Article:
Subscription options:


Font Size:
fortsteeleactor

Off the Rails at Fort SteelePosted: June 26, 2012

The Wildhorse Theatre is in the final stages of bringing its Mainstage production, Off the Rails, to life. This high-energy musical is a comedic take on the fickle hand of fate—plus a bit of back-room politicking—which conspired against the people of historic Fort Steele in their attempt to bring the railway to the town.

Although not strictly factual in its presentation of dirty deeds and dastardly double-dealers, Off the Rails nevertheless presents a humorous history of the events that lead to Cranbrook becoming the centre of commerce in the Kootenays, and Fort Steele’s eventual future as a town living in the past. The Ladies Aid Society is preparing to welcome the honourable Mr. Van Horne and the distinct possibility of the train coming to Fort Steele, but Colonel Baker has his own plan to bring the train to Cranbrook. Can our town hero, Constable Barnes save the day and his town?

Off the Rails is directed by Truus Verkley, one of the talented alumni of past productions at Fort Steele. Verkley is working with other Fort Steele-seasoned actors, musicians and technicians to bring this fast-paced, hilarious, song-and-dance show to audiences beginning every Tuesday through Saturday from June 30 until September 1.

In addition to Off the Rails, Fort Steele Heritage Town is introducing a Canadian play that will run Thursday through Saturday nights every week during the summer. Babe Ruth Comes to Pickle River was written by playwright Nelles Van Loon. In 1932, Jane, a 30-something woman pursuing one dream while avoiding several other bad ones, accidentally arrives in Pickle River, a far-flung mining town in northern Ontario. There she meets Roy, a young entrepreneur who is launching a fledgling radio station just as the medium is beginning to take the country by storm. Lisa Aasebo and David Popoff play Jane and Roy respectively—along with five other characters each. Tanya Laing Gahr directs this charming and challenging play, which opens July 5.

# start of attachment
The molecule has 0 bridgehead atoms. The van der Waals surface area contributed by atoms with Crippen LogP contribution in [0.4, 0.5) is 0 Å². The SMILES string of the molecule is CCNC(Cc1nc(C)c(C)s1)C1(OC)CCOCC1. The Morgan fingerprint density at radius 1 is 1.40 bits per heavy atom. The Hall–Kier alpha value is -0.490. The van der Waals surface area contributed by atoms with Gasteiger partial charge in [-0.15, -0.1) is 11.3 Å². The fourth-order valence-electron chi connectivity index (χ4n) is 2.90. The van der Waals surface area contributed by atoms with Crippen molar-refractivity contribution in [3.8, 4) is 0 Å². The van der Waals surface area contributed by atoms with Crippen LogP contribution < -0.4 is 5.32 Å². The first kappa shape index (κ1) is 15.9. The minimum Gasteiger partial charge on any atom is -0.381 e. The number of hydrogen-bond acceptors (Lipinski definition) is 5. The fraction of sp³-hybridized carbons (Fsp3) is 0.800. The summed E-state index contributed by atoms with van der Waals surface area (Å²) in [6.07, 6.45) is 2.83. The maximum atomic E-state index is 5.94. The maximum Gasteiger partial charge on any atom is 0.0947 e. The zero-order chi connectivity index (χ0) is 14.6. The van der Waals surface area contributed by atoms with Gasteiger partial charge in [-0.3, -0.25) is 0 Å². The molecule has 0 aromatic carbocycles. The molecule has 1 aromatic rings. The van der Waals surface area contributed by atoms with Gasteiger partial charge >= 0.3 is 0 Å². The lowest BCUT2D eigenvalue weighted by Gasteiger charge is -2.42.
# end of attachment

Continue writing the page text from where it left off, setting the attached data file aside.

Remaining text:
Along with the two productions in the Wildhorse Theatre, Living History brings back beloved townsfolk from Fort Steele’s past back to the streets they frequented in 1898. This year’s interactive scenes include a debate between Colonel Baker and William Baillie, who are vying for a seat in B.C.’s legislature; Mrs. Williams’s run-in with the law over her house of ill repute; and, new this year, a wedding, reception, and town lawn games every Monday.

The cast of all three shows are comprised primarily of local actors, and represents a new approach to theatrical productions at Fort Steele. Lisa Aasebo, Artistic Director of The Wildhorse Theatre, believes that visitors to the historical site will experience new connections to the past any day of the week they visit, and recommends coming more than once through the season.

For more information on Fort Steele’s productions or other heritage programming, please visit www.fortsteele.ca .

Submitted

Tags:
Author:

Leave a Reply

Your email address will not be published. Required fields are marked *

You may use these HTML tags and attributes: <a href="" title=""> <abbr title=""> <acronym title=""> <b> <blockquote cite=""> <cite> <code> <del datetime=""> <em> <i> <q cite=""> <strike> <strong>


More Stories

Witness Douglas George

Cranbrook senior’s book continues to captivate

> Read More
Rent

Trust help spurs Rent to East Kootenay

> Read More
letterstotherotide

Jumbo is simply one more added challenge

> Read More
BloodMoonEarly

Horoscope for the week beginning Oct. 24

> Read More
LetToEd5

Teck responds to Globe’s selenium article

> Read More
LynnMcIntosh

McIntosh wants to give back to Cranbrook

> Read More
Elkfordfor

All-Candidates’ Forum Nov. 3 in Elkford

> Read More
ElkRiver

Selenium issue not new for Elk Valley residents

> Read More